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NightWatch: Iran Arresting Money Changers in Currency Run

The opinions expressed by columnists are their own and do not necessarily represent the views of Townhall.com.

North Korea: During the past week, foreign media have reported a worsening of the electric power supply in Pyongyang. Electricity is supplied for three hours a day.

Comment: Almost all commentators attribute the power outages in mid-winter to the construction surge to make North Korea appear to be a rich and prosperous nation in honor of Kim Il-sung's 100th birthday. Apparently, power distribution is a zero-sum enterprise. Power diverted to support new construction apparently subtracts from power for offices and residences. Construction of a new power station is part of the rich and prosperous campaign. 

Power shortages have been chronic for years. They are among the many problems Kim Chong-il never managed to fix. 

China-Japan: Chinese military involvement is necessary to support diplomatic claims over the disputed Diaoyu/Senkaku Islands, which are claimed by China, Taiwan and Japan, a member of the Chinese People's Political Consultative Conference said on 2 February.

Comment: The Political Consultative Conference is a quasi-official organ. Member statements do not convey state policy, but they do convey the sense of the political elite.

China-Europe: China could contribute more to the European Financial Stability Fund and the European Stability Mechanism, Chinese Premier Wen Jiabao said during a 2 February visit by German Chancellor Angela Merkel. Wen said the stability of the financial system, the euro and economic growth is very important, and affects China as well as Europe.

Comment: Wen's statement signifies that Chinese officials have changed their attitude towards the European financial crisis. Previously, they declined to consider helping Europe. Apparently, efforts to mitigate the effects of the European financial crisis on Chinese trade have not prospered as quickly as the Chinese hoped.

The media reports do not indicate Chinese have made a decision to support the European Financial Stability Fund. It remains doubtful that the Chinese will provide much help because the prospects of a short term return on investment are vanishingly small.

Pakistan: Pakistan's Supreme Court said today that it will indict Prime Minister Gilani for contempt on 13 February for his refusal to pursue corruption cases against President Zardari. Gilani appeared before the court on 19 January and was exempted from his next appearance. However the court summoned the PM again after deciding that he has committed contempt by not reopening cases against Zardari,

Comment: Zardari and his wife, the late Benazir Bhutto, were convicted of corruption by a court in Switzerland, where they have stashed their ill-gotten gain. Switzerland suspended judicial consideration of Zardari's appeal of his sentence after Musharraf excused the convictions as part of his national reconciliation order. The Supreme Court has found Musharraf acted outside his constitutional authority and has demanded the government resume the prosecution of Zardari. The government, led by Prime Minister Gilani, has declined to follow the Court's order.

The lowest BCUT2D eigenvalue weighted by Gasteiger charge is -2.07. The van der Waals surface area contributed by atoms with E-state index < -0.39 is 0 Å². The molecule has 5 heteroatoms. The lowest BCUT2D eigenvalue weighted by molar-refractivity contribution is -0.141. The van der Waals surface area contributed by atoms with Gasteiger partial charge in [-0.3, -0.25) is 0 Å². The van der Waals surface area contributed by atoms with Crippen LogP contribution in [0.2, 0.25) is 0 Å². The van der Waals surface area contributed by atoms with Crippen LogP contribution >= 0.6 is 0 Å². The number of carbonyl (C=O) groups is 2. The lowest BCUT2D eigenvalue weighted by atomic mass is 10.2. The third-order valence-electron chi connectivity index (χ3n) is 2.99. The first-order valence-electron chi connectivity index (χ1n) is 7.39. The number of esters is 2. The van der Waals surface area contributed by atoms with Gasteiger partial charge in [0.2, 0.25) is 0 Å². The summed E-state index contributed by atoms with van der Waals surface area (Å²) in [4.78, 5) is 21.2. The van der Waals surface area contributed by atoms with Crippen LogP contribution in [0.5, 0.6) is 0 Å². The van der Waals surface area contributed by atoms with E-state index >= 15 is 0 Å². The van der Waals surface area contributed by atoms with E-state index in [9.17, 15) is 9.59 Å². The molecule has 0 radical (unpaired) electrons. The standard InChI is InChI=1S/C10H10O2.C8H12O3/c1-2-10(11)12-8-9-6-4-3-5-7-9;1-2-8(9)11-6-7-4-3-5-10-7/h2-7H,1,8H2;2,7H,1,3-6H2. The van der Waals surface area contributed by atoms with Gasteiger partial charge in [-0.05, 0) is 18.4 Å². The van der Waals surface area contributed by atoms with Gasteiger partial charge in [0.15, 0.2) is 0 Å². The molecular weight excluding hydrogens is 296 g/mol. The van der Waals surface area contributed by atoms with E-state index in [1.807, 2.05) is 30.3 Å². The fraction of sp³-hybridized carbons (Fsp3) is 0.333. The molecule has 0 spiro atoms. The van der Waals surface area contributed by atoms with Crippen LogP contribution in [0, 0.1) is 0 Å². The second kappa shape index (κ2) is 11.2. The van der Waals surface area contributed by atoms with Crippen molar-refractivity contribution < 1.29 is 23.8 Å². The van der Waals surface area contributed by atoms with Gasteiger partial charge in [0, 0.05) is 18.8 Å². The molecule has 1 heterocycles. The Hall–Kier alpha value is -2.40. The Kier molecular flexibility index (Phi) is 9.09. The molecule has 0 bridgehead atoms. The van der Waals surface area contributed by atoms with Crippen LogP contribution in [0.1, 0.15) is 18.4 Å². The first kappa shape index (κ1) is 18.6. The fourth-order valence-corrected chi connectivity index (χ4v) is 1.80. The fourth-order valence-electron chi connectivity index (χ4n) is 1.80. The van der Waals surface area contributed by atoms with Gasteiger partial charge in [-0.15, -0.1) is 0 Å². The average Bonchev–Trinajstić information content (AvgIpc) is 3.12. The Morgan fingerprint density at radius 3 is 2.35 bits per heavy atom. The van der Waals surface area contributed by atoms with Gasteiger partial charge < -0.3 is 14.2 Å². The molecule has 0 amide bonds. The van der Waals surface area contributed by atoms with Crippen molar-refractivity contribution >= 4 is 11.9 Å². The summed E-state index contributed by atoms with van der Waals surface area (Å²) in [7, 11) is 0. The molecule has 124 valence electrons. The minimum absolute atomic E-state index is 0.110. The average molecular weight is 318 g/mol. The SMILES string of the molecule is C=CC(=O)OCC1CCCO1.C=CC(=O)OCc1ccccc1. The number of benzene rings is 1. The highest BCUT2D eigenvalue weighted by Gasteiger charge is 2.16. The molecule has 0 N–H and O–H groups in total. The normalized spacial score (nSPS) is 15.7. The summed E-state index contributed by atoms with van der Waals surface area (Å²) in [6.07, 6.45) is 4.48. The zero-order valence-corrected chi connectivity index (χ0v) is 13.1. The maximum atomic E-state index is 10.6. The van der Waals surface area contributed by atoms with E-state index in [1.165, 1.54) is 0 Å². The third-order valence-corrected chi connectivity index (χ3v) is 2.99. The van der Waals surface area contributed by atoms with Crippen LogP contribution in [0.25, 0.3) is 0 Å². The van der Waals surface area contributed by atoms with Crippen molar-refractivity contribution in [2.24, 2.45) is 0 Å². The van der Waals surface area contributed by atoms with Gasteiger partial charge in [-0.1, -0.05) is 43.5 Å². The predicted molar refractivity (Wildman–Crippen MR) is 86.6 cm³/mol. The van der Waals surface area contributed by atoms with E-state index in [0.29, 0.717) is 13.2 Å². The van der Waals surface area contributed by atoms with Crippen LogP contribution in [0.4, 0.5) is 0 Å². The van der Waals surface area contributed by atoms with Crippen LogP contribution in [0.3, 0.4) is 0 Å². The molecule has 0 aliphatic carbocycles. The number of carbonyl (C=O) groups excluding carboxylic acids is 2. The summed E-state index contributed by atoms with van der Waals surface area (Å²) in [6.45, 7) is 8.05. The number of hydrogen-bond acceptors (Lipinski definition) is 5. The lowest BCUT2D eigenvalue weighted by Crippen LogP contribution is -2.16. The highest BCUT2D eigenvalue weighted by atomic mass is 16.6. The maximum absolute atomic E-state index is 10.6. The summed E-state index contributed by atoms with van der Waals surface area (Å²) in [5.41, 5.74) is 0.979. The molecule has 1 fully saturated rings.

As president of Pakistan, Zardari would be immune from prosecution, but the Court's order affects his status and qualification for office before he became president. If Musharraf's reconciliation order was unconstitutional, as the Court has ruled, then Zardari was constitutionally barred from the presidency because of his criminal conviction.

The Supreme Court, with the quiet support of the Pakistan Army, appears determined to have Zardari removed from office because he has crossed both institutions. There is no likelihood of a military coup at this time, but the Court's action will hobble the government. A conviction of Gilani for contempt would create another political crisis.

Iran: Update. As a warning to speculators, several money changers working on the streets of central Tehran have been arrested by undercover police officers pretending to be desperate to purchase foreign currency.

In addition, the chief of Iran's judiciary, Ayatollah Sadegh Amoli Larijani, threatened Wednesday to seek the death penalty for major speculators. Speaking about the disruption in the foreign-exchange markets, he warned that "depending on the importance of their crimes, some of the economic corrupted can face execution."

Imported products such as steel, iPhones and wheat have doubled in price, with traders changing price tags by the hour to keep up with the rial's plunging value.

Comment: The oil sanctions, not yet fully in effect, appear less significant than the run on the currency because of the sanctions on Iran's central bank. The increasingly integrated global economy maximizes the effects of banking sanctions. Execution would seem to be a stiff penalty for money speculation, but not in Iran.

Somalia: For the record. India, China and Japan have begun coordinated naval patrols off the Horn of Africa with the assistance of counter-piracy mechanism Shared Awareness and Deconfliction (SHADE), Indian navy sources said. This is the first time that these three have coordinated in this fashion, though all have been engaged in anti-piracy operations for several years.

End of NightWatch

NightWatch is brought to Townhall readers by Kforce Government Solutions, Inc. (KGS), a leader in government problem-solving, Data Confidence® and intelligence. Views and opinions expressed in NightWatch are solely those of the author, and do not necessarily represent those of KGS, its management, or affiliates.


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